Napier is definitely our favourite NZ city so far with much more character than the fairly bland americanised cities we have been through so far that are all seemingly designed round cars on one long road where you still need to drive to get anywhere even within the city. Napier is much more contained with more of a buzz to it. There was an earthquake that flattened the city in the 30s - and when it was rebuilt it was designed as an art deco treasure house! While we were in Napier we decided to try out couchsurfing www.couchsurfing.org which is a brilliant way to get to see a city by staying with a local who is prepared to put you up for free on their couch (or in our case a blow up mattress.
Despite Napier's charm we were keen to move on as following the raging success of our first Woofing experience on Anaura bay we almost immediately decided to sign up to another one between Napier and Hastings. Hastings was only about 30 kms away from Napier so another easy day on the bike for us! We had just entered wine country our trip to the eco farm we were staying at took a bit longer than expected with a number of wine tastings stops on the way before rolling into Epicurian - the eco farm where we would be staying for the next week or so.

Posted by mrs lewis 19:27 Archived in New Zealand Comments (0)

Woofing at Anaura Bay

semi-overcast 18 °C

Still no reprieve from the foul weather when we woke up in Ruatoria although at least we didn't have to scurry around putting the tent down in the lashing rain. It was a relatively easy cycling day; about 70 km with one main climb to Te Puia Springs and then pretty much down hill with a few easy climbs the rest of the way save for the steepest climb of the trip right at the end to get to Anaura Bay, 10km off the main road which was so steep that we later discovered it was technically an 'illegal road' because the gradient was too steep - even for cars. It definitely proved too much for us and for the first time in the trip we were forced to push... Physically everything had started to give way after setting what was perhaps in retrospect too punishing a pace for the first two weeks of the trip. With about an hour to go Rob's achilles gave way and could only cycle pushing with his left leg as his right ankle was in agony... About 20 minutes later his left knee started to register its protest. We hobbled our way over the final hurdle to get to Anaura Bay - our first Woofing destination and a perfectly timed stop and break from cycling where we would stay for the next week.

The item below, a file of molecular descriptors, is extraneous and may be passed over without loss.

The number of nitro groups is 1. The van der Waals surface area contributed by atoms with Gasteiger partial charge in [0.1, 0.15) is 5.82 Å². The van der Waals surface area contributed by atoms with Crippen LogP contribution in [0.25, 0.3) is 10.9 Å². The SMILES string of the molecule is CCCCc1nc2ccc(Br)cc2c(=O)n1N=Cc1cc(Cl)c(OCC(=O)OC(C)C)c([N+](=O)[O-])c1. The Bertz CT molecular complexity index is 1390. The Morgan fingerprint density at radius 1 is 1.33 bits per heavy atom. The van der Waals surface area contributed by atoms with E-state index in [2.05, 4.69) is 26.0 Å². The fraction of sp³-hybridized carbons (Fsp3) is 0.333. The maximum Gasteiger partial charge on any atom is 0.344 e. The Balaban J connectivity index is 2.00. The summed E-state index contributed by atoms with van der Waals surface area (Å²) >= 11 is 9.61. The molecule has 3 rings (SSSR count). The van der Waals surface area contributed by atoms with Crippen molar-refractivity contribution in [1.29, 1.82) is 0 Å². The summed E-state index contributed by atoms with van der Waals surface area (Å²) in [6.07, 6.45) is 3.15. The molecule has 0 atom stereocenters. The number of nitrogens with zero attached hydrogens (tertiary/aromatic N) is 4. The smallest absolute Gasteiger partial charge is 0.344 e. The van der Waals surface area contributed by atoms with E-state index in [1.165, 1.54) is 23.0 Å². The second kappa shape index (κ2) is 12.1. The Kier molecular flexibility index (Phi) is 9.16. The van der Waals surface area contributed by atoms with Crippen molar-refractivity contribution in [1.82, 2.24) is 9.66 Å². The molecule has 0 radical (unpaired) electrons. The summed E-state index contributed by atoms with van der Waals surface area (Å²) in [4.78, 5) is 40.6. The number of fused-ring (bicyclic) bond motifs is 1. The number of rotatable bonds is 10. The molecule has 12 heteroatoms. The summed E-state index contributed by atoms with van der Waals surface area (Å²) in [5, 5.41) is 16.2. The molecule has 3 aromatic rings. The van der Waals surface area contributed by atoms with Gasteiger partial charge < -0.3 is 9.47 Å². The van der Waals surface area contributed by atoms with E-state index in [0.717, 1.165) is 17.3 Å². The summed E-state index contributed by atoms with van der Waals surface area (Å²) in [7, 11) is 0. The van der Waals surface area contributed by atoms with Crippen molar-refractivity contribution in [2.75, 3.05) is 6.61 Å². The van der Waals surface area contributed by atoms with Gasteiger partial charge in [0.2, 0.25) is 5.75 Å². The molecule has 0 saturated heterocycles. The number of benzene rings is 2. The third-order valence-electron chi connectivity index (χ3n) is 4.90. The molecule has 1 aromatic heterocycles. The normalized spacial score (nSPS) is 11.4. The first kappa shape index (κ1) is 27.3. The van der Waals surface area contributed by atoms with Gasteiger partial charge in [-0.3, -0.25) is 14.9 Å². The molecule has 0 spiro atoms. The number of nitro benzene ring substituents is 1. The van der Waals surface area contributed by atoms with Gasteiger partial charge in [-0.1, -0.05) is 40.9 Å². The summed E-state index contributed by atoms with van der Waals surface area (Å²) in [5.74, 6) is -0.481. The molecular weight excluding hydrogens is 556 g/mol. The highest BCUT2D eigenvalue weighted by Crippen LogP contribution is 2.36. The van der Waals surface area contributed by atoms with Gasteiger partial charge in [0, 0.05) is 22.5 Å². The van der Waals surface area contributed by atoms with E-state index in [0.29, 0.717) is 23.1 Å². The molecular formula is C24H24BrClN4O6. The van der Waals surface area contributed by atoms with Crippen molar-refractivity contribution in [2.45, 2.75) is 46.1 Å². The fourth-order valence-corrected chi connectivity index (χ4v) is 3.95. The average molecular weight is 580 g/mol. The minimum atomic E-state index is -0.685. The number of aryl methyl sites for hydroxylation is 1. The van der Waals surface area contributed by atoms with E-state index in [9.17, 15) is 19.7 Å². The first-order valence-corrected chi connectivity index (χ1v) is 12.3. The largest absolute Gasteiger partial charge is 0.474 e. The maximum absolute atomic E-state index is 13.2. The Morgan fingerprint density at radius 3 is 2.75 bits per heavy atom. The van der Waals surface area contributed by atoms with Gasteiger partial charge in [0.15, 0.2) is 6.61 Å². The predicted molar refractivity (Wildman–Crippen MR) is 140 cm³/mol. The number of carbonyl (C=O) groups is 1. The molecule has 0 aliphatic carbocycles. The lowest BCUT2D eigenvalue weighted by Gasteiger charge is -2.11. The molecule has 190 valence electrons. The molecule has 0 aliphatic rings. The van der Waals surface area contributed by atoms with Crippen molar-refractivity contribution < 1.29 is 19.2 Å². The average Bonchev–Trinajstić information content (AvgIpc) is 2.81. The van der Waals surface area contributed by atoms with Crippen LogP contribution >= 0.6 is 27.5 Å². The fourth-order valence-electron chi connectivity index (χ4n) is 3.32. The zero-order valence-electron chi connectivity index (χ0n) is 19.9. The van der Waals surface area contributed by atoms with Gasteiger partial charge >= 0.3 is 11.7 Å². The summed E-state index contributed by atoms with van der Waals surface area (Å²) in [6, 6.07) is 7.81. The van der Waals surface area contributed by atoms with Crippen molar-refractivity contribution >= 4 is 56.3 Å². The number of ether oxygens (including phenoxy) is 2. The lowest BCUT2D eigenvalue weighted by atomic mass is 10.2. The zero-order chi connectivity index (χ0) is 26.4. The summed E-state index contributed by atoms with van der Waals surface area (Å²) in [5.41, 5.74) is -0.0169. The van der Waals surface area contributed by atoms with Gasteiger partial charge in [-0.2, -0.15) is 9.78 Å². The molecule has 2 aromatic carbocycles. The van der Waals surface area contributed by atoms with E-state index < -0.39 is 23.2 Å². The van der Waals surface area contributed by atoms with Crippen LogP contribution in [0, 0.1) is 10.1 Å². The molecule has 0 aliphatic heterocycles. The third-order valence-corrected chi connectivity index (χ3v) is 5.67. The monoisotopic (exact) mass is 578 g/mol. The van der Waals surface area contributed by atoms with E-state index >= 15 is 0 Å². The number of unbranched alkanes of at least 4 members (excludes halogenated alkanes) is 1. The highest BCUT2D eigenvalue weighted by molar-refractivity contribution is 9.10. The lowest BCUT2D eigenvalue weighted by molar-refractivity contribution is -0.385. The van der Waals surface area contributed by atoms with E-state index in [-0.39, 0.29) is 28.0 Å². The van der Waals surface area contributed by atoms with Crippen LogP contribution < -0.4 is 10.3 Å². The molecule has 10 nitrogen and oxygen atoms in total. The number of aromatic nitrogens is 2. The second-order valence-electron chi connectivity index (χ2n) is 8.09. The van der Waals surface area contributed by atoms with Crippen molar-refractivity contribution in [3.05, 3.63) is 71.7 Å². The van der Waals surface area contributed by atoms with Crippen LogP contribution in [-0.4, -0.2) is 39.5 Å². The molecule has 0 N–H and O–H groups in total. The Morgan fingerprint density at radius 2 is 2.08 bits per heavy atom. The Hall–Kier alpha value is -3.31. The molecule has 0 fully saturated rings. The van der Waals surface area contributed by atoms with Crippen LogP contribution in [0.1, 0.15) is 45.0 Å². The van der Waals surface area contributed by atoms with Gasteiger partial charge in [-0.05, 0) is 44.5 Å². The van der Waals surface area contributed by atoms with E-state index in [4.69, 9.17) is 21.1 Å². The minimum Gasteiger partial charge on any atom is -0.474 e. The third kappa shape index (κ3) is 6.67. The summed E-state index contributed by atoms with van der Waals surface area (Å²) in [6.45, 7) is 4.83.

The beach at  Anaura Bay

The beach at Anaura Bay

We signed up to do some Woofing (Working On Organic Farms - not related to seedy carpark activity) before we left the UK to learn a bit more about organic agriculture. We were really keen to Woof on the east cape both to learn about farming but also to experience living with a Maori family. When we arrived it was clear that 'farming' with this particular family was quite loosely defined.... Louia and Scrubbs had been taking in Woofers for almost 20 years in the palatial home with 5 acres of land originally built by missionaries.



The house and grounds were so large that they really needed ongoing maintenance and that was where we were drafted in - doing anything from chopping wood for the fire, harvesting fruit (just for personal consumption) from the orchard, weeding, mowing etc. Our hosts - Louia and Scrubbs - were far from a 'traditional family' with progressive and alternative views on just about anything. They - and their house - were important pillars in the tiny community of 30 families in the bay with Louia in particular organising loads of community activities to keep the kids active and entertained from surfing to air guitar parties. Louia is Maori and Scrubbs a white kiwi. They also have 2 precocious daughters in their early teens who were worldly wise beyond their years - probably from having travellers from all corners of the earth passing through for as long as they could remember.

So - not quite the farming experience - not the 'traditionally family' experience that we had expected- but we absolutely loved it. There were two other woofers staying at Anaura as well: Dan from Norway and Yuseki from Japan. They had both been there for over a month and we could very quickly see why. Each day we did a few hours work outside in the sunshine punctuated with a bit of surfing (we are both trying to learn and it seemed like the ideal opportunity with free boards and wetsuits) and then fantastic food from the bay in the evening. Rob felt compelled to impart his fresh pasta recipe to the east cape so managed to sneak cooking into his work timetable.

Rob's first time surfing

Rob's first time surfing

pasta making at Anaura Bay

pasta making at Anaura Bay

We also filled our time fishing for tua tua (a bit like clams), sea snail, urchins and paua (sea slug) before hauling our catch back to the kitchen to see it on the table within a few hours. There was something calming and enchanting about Anaura Bay and the week we spent there, having originally only planned to stay for 3-4 days.

Neither of us have ever met a family or experienced a lifestyle quite like it and it also felt - three weeks in that we were 'travelling' rather than just on holiday... But the bikes were beckoning so feeling very well rested, and exceptionally well fed and watered we headed off on the bikes aiming to get down to Gisborne in a day (about 80 km) - marking the end of the east cape section of the trip.

Posted by mrs lewis 22:49 Archived in New Zealand Comments (3)